Prerequisites: CSCI-GA 2250 or equivalent Operating Systems course; programming experience in C/C++ or Java for assignments and final project; CSCI-GA 2262, CSCI-GA 2620, or undergraduate course in networks. A familiarity with databases will be useful.

CSCI-GA 3033-007 Social Multiplayer Games

The course will teach how to develop online casual multiplayer games using open technologies such as GWT, Closure, AppEngine, DHTML, JSON, AJAX, long-polling, HTML5, XMPP, OAuth2, PhoneGap, etc. The course has two big projects: An individual project where you develop a turn-based multiplayer game (with mobile and desktop graphics, artificial-intelligence, save and load, etc.), and a small group project. The course will also teach about ranking systems, artificial intelligence for games, real-time and turn-based games. The course will not concern with 3D graphics.

CSCI-GA 3033-008 Extreme Design

The Extreme Design class is an intensive project-oriented class that is specifically designed for students interested in translating cool computing centric ideas to functional end-to-end computer system prototypes (hardware or software) with the goal of encouraging students to pursue bold startup-like ideas. This class is open for students at all levels (PhD, MS and undergraduate) and in specific cases to students in other disciplines (who already have a cool project idea). Right from the beginning, students in the class will form small teams where each team will work on a single project idea that solves an important research or societal problem. Each team is expected to design and implement an end-to-end system prototype that will be showcased at the end of the semester. Specific project ideas will be provided by the instructor and student teams are open to pitch their own ideas. The expected workload per student can be 15-20 hrs a week and teams are expected to constantly interact with other teams to discuss and exchange ideas.

The broad theme for this semester's Extreme Design class is: "Sensing, Crowdsourcing and Data". The class will cover several real-world application problems and scenarios (health, energy, education, medicine) which can be addressed based on the theme of gathering and analyzing data from the physical environment using smart sensing platforms and crowdsourcing systems. With the growing popularity of Internet of Things, there has been a dramatic growth in the number of unique devices, platforms and programming environments with a broad array of capabilities that were not open earlier for prototyping and development. Students will be provided exposure to several tools and platforms that can be leveraged by individual teams in their project design and implementation. Specific topics covered include: basics of programming embedded systems, sensing and actuation platforms, data analytics tools, crowdsourcing systems and relevant material for individual project ideas.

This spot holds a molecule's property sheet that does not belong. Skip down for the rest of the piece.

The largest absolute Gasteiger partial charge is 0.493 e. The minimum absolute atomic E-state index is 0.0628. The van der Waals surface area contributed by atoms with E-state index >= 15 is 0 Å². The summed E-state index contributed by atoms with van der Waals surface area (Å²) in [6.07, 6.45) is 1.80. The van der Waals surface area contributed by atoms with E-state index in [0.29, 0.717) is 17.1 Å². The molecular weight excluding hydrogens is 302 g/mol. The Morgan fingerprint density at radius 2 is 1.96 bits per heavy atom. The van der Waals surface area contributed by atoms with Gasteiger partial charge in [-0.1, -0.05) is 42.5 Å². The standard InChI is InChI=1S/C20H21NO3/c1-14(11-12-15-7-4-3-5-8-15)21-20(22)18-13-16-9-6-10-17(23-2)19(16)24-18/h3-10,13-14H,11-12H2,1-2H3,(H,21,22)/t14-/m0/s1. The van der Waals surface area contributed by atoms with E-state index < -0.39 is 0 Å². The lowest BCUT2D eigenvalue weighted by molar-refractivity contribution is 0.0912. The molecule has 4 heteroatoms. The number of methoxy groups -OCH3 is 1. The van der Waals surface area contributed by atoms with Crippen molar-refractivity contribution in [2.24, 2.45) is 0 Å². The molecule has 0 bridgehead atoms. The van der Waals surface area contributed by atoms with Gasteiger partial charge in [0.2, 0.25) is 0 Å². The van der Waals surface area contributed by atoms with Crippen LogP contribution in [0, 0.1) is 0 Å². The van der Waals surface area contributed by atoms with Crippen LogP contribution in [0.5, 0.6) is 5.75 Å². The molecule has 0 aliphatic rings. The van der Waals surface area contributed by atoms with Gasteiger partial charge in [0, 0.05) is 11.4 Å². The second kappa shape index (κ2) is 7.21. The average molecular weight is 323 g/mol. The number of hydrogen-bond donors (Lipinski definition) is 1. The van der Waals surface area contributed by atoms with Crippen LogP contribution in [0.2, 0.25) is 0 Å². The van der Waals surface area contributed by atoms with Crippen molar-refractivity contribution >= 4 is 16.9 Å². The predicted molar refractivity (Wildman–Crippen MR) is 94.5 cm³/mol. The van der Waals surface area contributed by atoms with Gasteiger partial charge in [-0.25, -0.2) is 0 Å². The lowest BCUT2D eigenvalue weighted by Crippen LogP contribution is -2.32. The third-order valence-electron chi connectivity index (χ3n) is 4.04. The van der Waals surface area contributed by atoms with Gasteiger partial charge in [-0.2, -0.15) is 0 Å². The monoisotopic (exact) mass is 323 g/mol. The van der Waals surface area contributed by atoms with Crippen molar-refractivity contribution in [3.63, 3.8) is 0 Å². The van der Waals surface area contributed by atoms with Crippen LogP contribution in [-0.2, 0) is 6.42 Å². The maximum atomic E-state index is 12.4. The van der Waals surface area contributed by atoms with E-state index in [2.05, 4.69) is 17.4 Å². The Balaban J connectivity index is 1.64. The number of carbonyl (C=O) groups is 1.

The class is open to students across disciplines, but is best suited for students who have a strong background in programming and are passionate towards pursuing startup-like ideas. Since this is an intensive class, class enrollment is limited and interested students should first obtain the permission of the instructor to register. Please send your CV to the instructor and schedule a time to meet with the instructor. For Computer science students, the pre-requisites are the relevant classes so that students are comfortable in design and implementation of systems (for undergraduate CS students, the prerequisite is CSCI-UA 202 Operating Systems and for MS students, there are no pre-requisites but are expected to be proficient in operating systems and programming). Students in other disciplines, who have interesting computing centric problems in their domains are welcome to take the class but should first schedule a meeting with the instructor.

CSCI-GA 3033-009 Multicore Processors: Architecture & Frameworks

The tremendous advances in process technology have created a revolution both in hardware and in software. On the hardware side, we moved from single core processors to multicore/manycore processors. Multicore chips are now everywhere. You can find them in smartphones, playstations, notebooks, all the way up to supercomputers. To benefit from these chips, software must be parallelized, which starts another revolution in software.

The purpose of this course is to introduce you to both the hardware advances and parallel programming techniques targeting multicore and many core processors. You will learn how to make the best use of the underlying hardware to build applications that are faster, more power-efficient, and more reliable.

Prerequisites: This is a capstone course and has CSCI-GA 1170 Fundamental Algorithms, CSCI-GA 2110 Programming Languages and CSCI-GA 2250 Operating Systems as prerequisites.

CSCI-GA 3033-010 Virtualization Technology

The course will cover the basics of virtual machine technology and its use in PCs, cloud servers, and mobile phones. Students will learn binary translation, page table manipulation, and other low level machine manipulation. Some knowledge of operating systems and computer architecture is assumed, as well as programming. There will be a mid-term exam as well as a final project.